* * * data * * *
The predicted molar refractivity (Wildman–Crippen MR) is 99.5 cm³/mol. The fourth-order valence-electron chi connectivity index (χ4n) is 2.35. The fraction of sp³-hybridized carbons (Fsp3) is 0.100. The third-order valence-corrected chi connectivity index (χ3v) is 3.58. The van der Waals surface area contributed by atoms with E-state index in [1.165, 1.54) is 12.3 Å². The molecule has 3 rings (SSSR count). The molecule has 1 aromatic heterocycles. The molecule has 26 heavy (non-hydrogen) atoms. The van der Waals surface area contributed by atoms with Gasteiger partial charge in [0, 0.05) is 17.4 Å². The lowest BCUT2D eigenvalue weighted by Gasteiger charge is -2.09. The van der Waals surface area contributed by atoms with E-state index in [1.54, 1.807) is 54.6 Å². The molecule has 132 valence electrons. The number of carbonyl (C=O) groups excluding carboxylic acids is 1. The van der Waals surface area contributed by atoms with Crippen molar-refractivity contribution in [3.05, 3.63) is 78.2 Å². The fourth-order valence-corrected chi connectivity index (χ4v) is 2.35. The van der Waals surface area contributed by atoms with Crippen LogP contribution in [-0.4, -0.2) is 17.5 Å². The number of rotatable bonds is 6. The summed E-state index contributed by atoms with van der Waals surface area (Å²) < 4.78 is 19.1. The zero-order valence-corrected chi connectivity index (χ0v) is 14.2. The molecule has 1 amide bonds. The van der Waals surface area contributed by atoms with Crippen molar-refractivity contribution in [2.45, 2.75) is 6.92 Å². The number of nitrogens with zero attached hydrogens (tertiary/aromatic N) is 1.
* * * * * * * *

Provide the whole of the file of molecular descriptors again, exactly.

The predicted molar refractivity (Wildman–Crippen MR) is 99.5 cm³/mol. The fourth-order valence-electron chi connectivity index (χ4n) is 2.35. The fraction of sp³-hybridized carbons (Fsp3) is 0.100. The third-order valence-corrected chi connectivity index (χ3v) is 3.58. The van der Waals surface area contributed by atoms with E-state index in [1.165, 1.54) is 12.3 Å². The molecule has 3 rings (SSSR count). The molecule has 1 aromatic heterocycles. The molecule has 26 heavy (non-hydrogen) atoms. The van der Waals surface area contributed by atoms with Gasteiger partial charge in [0, 0.05) is 17.4 Å². The lowest BCUT2D eigenvalue weighted by Gasteiger charge is -2.09. The van der Waals surface area contributed by atoms with E-state index in [1.54, 1.807) is 54.6 Å². The molecule has 132 valence electrons. The number of carbonyl (C=O) groups excluding carboxylic acids is 1. The van der Waals surface area contributed by atoms with Crippen molar-refractivity contribution in [3.05, 3.63) is 78.2 Å². The fourth-order valence-corrected chi connectivity index (χ4v) is 2.35. The van der Waals surface area contributed by atoms with Crippen LogP contribution in [-0.4, -0.2) is 17.5 Å². The number of rotatable bonds is 6. The summed E-state index contributed by atoms with van der Waals surface area (Å²) < 4.78 is 19.1. The zero-order valence-corrected chi connectivity index (χ0v) is 14.2. The molecule has 1 amide bonds. The van der Waals surface area contributed by atoms with Crippen molar-refractivity contribution in [2.45, 2.75) is 6.92 Å². The number of nitrogens with zero attached hydrogens (tertiary/aromatic N) is 1.